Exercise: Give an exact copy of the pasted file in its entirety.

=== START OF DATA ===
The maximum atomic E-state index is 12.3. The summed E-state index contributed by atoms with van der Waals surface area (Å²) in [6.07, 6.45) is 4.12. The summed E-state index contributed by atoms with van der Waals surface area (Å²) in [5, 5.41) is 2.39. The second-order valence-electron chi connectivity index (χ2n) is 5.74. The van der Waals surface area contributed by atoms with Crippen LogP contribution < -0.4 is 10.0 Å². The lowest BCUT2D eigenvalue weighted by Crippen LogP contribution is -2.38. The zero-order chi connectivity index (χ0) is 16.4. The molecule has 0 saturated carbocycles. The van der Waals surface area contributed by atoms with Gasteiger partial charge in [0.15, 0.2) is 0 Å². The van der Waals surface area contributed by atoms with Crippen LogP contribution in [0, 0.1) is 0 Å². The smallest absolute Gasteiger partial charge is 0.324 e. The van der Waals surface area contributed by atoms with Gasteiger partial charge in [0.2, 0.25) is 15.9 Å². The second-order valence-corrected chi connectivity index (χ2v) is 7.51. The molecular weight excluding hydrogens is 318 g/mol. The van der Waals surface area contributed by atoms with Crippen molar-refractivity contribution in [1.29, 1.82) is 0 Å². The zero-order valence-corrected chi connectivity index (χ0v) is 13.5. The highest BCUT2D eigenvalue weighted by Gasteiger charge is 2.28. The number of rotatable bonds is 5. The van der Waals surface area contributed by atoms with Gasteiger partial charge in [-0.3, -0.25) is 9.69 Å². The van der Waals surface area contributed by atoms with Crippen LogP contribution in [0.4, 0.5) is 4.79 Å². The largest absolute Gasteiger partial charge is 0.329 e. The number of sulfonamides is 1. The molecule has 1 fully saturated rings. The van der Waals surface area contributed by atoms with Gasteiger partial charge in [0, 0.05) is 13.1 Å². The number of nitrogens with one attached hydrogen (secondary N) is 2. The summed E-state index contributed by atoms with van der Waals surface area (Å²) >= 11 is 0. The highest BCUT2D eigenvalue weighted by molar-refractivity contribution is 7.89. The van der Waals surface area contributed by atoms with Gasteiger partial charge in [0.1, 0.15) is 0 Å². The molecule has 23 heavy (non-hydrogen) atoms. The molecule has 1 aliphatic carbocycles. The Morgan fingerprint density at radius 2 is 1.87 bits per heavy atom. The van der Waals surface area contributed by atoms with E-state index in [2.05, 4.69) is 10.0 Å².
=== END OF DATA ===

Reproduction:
The maximum atomic E-state index is 12.3. The summed E-state index contributed by atoms with van der Waals surface area (Å²) in [6.07, 6.45) is 4.12. The summed E-state index contributed by atoms with van der Waals surface area (Å²) in [5, 5.41) is 2.39. The second-order valence-electron chi connectivity index (χ2n) is 5.74. The van der Waals surface area contributed by atoms with Crippen LogP contribution < -0.4 is 10.0 Å². The lowest BCUT2D eigenvalue weighted by Crippen LogP contribution is -2.38. The zero-order chi connectivity index (χ0) is 16.4. The molecule has 0 saturated carbocycles. The van der Waals surface area contributed by atoms with Gasteiger partial charge in [0.15, 0.2) is 0 Å². The van der Waals surface area contributed by atoms with Crippen LogP contribution in [0, 0.1) is 0 Å². The smallest absolute Gasteiger partial charge is 0.324 e. The van der Waals surface area contributed by atoms with Gasteiger partial charge in [0.2, 0.25) is 15.9 Å². The second-order valence-corrected chi connectivity index (χ2v) is 7.51. The molecular weight excluding hydrogens is 318 g/mol. The van der Waals surface area contributed by atoms with Crippen molar-refractivity contribution in [1.29, 1.82) is 0 Å². The zero-order valence-corrected chi connectivity index (χ0v) is 13.5. The highest BCUT2D eigenvalue weighted by Gasteiger charge is 2.28. The number of rotatable bonds is 5. The van der Waals surface area contributed by atoms with Gasteiger partial charge in [-0.3, -0.25) is 9.69 Å². The van der Waals surface area contributed by atoms with Crippen LogP contribution in [0.4, 0.5) is 4.79 Å². The largest absolute Gasteiger partial charge is 0.329 e. The number of sulfonamides is 1. The molecule has 1 fully saturated rings. The van der Waals surface area contributed by atoms with Gasteiger partial charge in [0, 0.05) is 13.1 Å². The number of nitrogens with one attached hydrogen (secondary N) is 2. The summed E-state index contributed by atoms with van der Waals surface area (Å²) >= 11 is 0. The highest BCUT2D eigenvalue weighted by molar-refractivity contribution is 7.89. The van der Waals surface area contributed by atoms with Gasteiger partial charge in [0.1, 0.15) is 0 Å². The molecule has 23 heavy (non-hydrogen) atoms. The molecule has 1 aliphatic carbocycles. The Morgan fingerprint density at radius 2 is 1.87 bits per heavy atom. The van der Waals surface area contributed by atoms with E-state index in [2.05, 4.69) is 10.0 Å².